The Tory myth of 1000 seats

Who is winning the election expectations battle?

Behind the scenes of the fierce contest for England’s local councils another bare-knuckle fight is being fought. This one is not fought with voter I.D, leaflets, and rosettes, but instead with projections, predictions, and briefings to the press. This is the expectations battle, and Labour and Tory strategists are duking it out.

Local elections are vital because they determine who empties your bins and cares for your kids. But they also matter because of the clues they provide about future voter behaviour, especially in the general election. Far better than opinion polling, which remains a contested and imperfect science, real votes by real people in real ballot boxes can speak volumes about the political mood.

That’s why the parties seek to shape the expectations of what will happen on 4 May, and crucially what it means. Right now, the Tories are winning the expectations battle with party chairman Greg Hands’ ludicrous assertion that the Tories will lose 1000 seats.

Mr Hands took to the television studios at the start of the campaign to embed the ‘1000 seats’ narrative, and some journalists have taken it up with a combination of alacrity and laziness. Of course, this is a nonsense. This is purely so that whichever Tory ministers get the short straw on Friday 5 May can hit the airwaves with the line: ‘we were predicted to lose a thousand, but it was only 500. Rishi is a towering political colossus on track to win the election’. And for Labour spokespeople, the accusation will be: ‘you haven’t done as well as you wanted, have you? Is Starmer toast?’ In reality, the ‘1000 seats’ figure is fake news – about as authoritative as ‘£350m a week for the NHS’.

Labour will do well in these local elections. The Tories’ trusted strategy of swapping leaders and wiping the slate hasn’t worked. Sunak’s government is mired in sleaze, with the resignation of a Tory high-level donor, the BBC chair, and the former boss of Rishi Sunak at Goldman Sachs on Friday. Worse, this was all the same person, Richard Sharp. The public services are in chaos. The private sector is reeling from taxes, inflation, and skills shortages. Nothing works, everything is overpriced, broken, or late. No wonder this weekend, Labour has a healthy double-digit lead over the Tories.

But it will be hard to read too much into the results, which is why the parties are so keen to impose their interpretation early. The national polls mask myriad local factors. The ‘Red Wall’ is not homogenous, and the fine folks of Bolsover, Bassetlaw, and Burnley do not speak with one voice. Talk of a ‘Red Wall’ is just as meaningless as talk of ‘the North’ or ‘the South’, and just as patronising.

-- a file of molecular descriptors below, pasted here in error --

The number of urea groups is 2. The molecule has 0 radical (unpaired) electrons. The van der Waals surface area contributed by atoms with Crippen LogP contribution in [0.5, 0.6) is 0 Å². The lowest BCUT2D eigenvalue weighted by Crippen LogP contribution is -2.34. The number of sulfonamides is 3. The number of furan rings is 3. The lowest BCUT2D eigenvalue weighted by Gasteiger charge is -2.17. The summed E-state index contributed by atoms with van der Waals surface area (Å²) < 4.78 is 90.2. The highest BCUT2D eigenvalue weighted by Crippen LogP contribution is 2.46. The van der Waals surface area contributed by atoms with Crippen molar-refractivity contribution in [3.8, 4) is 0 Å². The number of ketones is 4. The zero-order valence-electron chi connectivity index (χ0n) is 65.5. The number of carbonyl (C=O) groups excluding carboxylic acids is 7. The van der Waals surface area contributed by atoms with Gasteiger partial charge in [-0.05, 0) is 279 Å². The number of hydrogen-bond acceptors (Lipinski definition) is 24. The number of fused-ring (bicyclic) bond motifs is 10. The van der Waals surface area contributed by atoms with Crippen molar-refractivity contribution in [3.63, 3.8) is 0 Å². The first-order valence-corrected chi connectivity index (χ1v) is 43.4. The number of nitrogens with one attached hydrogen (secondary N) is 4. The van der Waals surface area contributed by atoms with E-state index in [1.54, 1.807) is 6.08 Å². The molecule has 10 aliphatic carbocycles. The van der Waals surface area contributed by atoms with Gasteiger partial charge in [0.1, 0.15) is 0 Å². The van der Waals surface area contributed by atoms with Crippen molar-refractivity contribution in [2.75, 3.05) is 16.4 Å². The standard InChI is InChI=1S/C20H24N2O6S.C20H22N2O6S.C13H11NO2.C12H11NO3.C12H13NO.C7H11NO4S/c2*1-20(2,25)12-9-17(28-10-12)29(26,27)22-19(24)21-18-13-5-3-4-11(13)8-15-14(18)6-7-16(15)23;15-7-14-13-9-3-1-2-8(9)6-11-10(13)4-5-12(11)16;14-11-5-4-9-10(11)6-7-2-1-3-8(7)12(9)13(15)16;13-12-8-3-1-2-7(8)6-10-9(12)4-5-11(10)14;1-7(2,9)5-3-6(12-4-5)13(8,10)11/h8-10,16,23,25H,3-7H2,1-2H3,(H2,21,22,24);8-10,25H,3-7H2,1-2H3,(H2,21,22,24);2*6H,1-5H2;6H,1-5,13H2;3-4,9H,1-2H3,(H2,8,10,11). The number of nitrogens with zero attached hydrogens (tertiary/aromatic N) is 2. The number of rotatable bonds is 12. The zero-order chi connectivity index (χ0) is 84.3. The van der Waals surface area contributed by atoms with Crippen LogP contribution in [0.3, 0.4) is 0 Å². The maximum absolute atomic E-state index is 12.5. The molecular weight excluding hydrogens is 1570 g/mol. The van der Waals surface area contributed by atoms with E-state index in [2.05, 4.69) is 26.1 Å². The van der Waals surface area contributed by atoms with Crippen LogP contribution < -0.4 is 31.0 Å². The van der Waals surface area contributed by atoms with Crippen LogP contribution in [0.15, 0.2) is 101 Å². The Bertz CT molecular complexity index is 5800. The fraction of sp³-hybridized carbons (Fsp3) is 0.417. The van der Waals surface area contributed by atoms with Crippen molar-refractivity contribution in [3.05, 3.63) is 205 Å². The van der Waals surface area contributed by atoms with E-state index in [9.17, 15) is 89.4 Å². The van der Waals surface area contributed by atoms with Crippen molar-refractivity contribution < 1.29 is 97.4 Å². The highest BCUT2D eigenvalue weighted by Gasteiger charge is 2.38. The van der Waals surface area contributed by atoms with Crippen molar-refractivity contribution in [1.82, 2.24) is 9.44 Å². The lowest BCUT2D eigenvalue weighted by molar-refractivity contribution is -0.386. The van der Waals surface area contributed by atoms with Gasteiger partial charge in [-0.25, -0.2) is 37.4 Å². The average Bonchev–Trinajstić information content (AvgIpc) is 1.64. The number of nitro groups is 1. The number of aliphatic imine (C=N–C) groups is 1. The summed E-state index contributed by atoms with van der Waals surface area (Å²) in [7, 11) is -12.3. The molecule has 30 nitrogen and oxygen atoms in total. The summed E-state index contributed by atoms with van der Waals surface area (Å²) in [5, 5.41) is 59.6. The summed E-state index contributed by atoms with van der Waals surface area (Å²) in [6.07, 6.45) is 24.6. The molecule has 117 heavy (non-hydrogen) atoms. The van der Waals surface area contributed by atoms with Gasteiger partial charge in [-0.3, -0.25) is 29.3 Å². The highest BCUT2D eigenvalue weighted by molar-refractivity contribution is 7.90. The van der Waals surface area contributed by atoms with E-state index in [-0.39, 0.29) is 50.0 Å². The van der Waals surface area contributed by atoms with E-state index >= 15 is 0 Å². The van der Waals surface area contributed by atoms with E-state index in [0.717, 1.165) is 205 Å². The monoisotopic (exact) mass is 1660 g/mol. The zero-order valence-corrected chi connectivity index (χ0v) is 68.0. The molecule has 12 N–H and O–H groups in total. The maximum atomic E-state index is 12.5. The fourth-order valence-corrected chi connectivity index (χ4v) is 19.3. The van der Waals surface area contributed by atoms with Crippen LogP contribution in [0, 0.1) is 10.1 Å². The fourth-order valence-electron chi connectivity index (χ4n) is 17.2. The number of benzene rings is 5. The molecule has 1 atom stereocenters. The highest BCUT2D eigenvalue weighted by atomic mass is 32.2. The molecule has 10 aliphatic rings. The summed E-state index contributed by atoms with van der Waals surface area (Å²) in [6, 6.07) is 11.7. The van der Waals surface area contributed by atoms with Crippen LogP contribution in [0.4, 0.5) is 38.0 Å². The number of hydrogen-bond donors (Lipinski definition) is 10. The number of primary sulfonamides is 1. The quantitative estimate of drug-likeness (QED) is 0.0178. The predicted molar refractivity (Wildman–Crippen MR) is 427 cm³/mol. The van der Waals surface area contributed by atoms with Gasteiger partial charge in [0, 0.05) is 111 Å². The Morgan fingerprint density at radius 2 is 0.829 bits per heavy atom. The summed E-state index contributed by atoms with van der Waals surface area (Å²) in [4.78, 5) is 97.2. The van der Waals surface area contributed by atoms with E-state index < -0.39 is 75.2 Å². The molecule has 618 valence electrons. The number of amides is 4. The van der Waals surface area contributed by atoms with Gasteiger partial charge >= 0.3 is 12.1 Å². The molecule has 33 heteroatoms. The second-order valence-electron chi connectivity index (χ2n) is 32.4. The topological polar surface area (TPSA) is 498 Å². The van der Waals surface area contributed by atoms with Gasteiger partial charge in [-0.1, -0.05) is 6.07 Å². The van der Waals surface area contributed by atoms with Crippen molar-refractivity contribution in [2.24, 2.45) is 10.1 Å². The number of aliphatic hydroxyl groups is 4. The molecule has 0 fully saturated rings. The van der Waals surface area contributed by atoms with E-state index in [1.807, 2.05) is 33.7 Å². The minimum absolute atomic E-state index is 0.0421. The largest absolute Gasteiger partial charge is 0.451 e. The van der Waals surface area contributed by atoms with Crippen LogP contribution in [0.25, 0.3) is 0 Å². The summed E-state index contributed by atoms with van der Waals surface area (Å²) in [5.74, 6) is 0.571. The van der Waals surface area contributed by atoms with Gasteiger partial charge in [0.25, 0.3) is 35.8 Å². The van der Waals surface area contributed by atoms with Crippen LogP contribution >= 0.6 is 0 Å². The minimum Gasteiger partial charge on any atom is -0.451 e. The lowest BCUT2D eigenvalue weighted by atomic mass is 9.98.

The elections reflect the dog’s breakfast of local governance in England: some councils such as Liverpool, Trafford, and Wolverhampton are electing the full council. Others just a third, such as: Manchester, Walsall, and Gateshead. Some are unitaries, some are districts. There are mayoral elections in Bedford, Leicester, Mansfield, and Middlesbrough, using first-past-the-post for the first time. Northern Ireland is going to the polls, but not Wales or Scotland. There are no elections in London. And of course the wild card is the insistence on photo ID at the polling station, which may depress turnout in some places.

Labour will do well to pick up a few hundred extra seats this year. There will be no dramatic breakthrough like in the 1990s, when Labour won big. In the locals in 1995, Blair’s Labour gained 1807 seats and Major’s Tories lost 2018. But then there was a different pattern of seats up for grabs, with far more vulnerable Tory seats in play. A straight switch of hundreds of council seats from Tory to Labour is as likely as an Oasis reunion.

A figure of say 400 gains would be a great night for Labour. That would show steady advance on the 2019 local elections, when Corbyn’s Labour lost 84 seats, and scored just 28% of the share of the vote (the same as May’s Tories). It would be a vast improvement on the state of the Labour Party since the general election later that year, when we crashed to the worst defeat since 1935. To gain ground in places such as Dover, Swindon, Milton Keynes, or Worcester will be far more significant than just staring at the results from the Red Wall. These are places Starmer must win at the general election to form a government.

For the Tories not to significantly improve on the performance of Theresa May in May 2019, which cost her job, would be a disaster for them. They should not be allowed to paint the loss of even a few hundred seats as a triumph for Conservatism. Tory spin must fail. By contrast, steady progress, not sweeping gains, will be the surest sign that Labour’s strategy is working and is what will give Rishi Sunak sleepless nights in his silken sheets.

If you enjoyed this Paul on Politics, why not read the previous installment: Victory within reach, but far from certain for Labour.